Matt Hutter

Photo Credit: Mike Costic (MC Pix)

    Matt Hutter

Date of Birth
May 19th, 1971.

Chardon, OH.

My wife Tammy, my brother Trevor, my mom Thalia and my dad Ron.

Race Team
Right now, I’m just doing some drag racing with our family team.

Website  I also keep a Hutter Performance fan page going on Facebook to give people a little look at the day to day stuff we’re doing around the shop.


How did you get started in racing?
It’s always been the family business, so my dad was a big part of getting me going in racing.  We raced go-karts when I was a kid and I had a street rod that I did some drag racing with in high school.  When I was 19 we got our first late model and it was all circle track stuff from then on.

You have raced many different types of race cars from late models to the NASCAR Bush Series. Tell us little bit about your career.
We were pretty successful with that first late model car racing at Lorain and Sandusky, and we moved up to the Iceman series in a couple years.  That was a great car to have, because we could take it and run those Hooters races or the NASCAR All-Pro stuff.  We had some quick success in the All-Pro series, including a pole at the All American 400 that led to James Finch of Phoenix racing giving me a chance to drive ARCA cars for him.  I moved south and learned to work on those cars and drove ARCA for James and later Ed Rensi.  I also did some partial Busch schedules for Team 34 and Bill Papke.  I was working on the cars and learning about the cars the whole time – it’s really where I picked up a lot of my knowledge about fabrication, which I do a lot of now.  I was also a front tire changer for a while, which was a lot of fun.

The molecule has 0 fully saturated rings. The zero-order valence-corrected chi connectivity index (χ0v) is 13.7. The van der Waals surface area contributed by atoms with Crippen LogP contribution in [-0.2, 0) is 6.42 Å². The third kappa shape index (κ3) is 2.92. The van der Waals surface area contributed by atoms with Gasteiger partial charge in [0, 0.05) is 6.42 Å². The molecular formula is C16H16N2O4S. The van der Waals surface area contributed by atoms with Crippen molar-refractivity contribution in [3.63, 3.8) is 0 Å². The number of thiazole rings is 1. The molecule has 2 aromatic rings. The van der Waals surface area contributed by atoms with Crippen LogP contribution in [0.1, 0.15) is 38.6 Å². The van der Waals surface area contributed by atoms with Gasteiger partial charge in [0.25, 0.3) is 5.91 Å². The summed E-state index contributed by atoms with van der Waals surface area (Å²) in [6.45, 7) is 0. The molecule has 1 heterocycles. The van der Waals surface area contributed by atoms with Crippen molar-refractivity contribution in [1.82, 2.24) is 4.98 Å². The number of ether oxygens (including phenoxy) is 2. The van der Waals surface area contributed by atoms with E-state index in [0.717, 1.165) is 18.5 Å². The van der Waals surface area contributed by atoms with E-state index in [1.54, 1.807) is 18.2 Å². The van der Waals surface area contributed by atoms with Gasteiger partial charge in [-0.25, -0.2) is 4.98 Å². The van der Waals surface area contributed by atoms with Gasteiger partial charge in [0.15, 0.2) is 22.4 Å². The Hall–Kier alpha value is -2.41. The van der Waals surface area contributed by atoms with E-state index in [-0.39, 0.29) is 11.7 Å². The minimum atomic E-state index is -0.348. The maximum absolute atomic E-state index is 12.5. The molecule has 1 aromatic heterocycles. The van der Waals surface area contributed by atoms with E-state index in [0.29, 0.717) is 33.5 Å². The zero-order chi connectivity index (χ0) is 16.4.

Is there any race that sticks in your mind?
Probably my first ARCA race at Atlanta.  It was my first time on a track like that, in those cars.  We’d cut a right front tire and hit the wall in practice, and the Phoenix guys put a ton of effort into putting the car back together so we could race.  We got a lap down on a green flag pit stop (I’d never even done a real pit stop before) and raced Tim Steele to get back on the lead lap.  Just so much happened that race – so much experience.  We only ended up like 5th, but we had a chance to win it at the end, and I’ll never forget that race just because it was so much for a kid coming from the short tracks.